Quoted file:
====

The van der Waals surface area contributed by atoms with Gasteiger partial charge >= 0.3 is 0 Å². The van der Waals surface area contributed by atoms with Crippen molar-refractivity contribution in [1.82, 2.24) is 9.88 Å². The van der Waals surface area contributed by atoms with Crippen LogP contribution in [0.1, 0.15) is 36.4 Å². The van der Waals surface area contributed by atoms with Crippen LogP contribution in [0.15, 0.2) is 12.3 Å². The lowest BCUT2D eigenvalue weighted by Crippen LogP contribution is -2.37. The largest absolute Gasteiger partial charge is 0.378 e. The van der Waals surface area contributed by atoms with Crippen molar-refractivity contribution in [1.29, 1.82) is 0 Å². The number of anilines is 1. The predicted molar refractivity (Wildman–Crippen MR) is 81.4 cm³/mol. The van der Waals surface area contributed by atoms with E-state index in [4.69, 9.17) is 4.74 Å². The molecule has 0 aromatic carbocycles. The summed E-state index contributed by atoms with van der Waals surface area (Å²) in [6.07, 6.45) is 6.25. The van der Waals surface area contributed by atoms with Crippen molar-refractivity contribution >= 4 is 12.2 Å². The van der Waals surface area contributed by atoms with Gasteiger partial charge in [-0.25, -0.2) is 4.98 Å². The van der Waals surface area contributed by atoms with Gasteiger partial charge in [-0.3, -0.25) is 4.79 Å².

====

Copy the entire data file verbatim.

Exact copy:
The van der Waals surface area contributed by atoms with Gasteiger partial charge >= 0.3 is 0 Å². The van der Waals surface area contributed by atoms with Crippen molar-refractivity contribution in [1.82, 2.24) is 9.88 Å². The van der Waals surface area contributed by atoms with Crippen LogP contribution in [0.1, 0.15) is 36.4 Å². The van der Waals surface area contributed by atoms with Crippen LogP contribution in [0.15, 0.2) is 12.3 Å². The lowest BCUT2D eigenvalue weighted by Crippen LogP contribution is -2.37. The largest absolute Gasteiger partial charge is 0.378 e. The van der Waals surface area contributed by atoms with Crippen molar-refractivity contribution in [1.29, 1.82) is 0 Å². The number of anilines is 1. The predicted molar refractivity (Wildman–Crippen MR) is 81.4 cm³/mol. The van der Waals surface area contributed by atoms with E-state index in [4.69, 9.17) is 4.74 Å². The molecule has 0 aromatic carbocycles. The summed E-state index contributed by atoms with van der Waals surface area (Å²) in [6.07, 6.45) is 6.25. The van der Waals surface area contributed by atoms with Crippen molar-refractivity contribution >= 4 is 12.2 Å². The van der Waals surface area contributed by atoms with Gasteiger partial charge in [-0.25, -0.2) is 4.98 Å². The van der Waals surface area contributed by atoms with Gasteiger partial charge in [-0.3, -0.25) is 4.79 Å².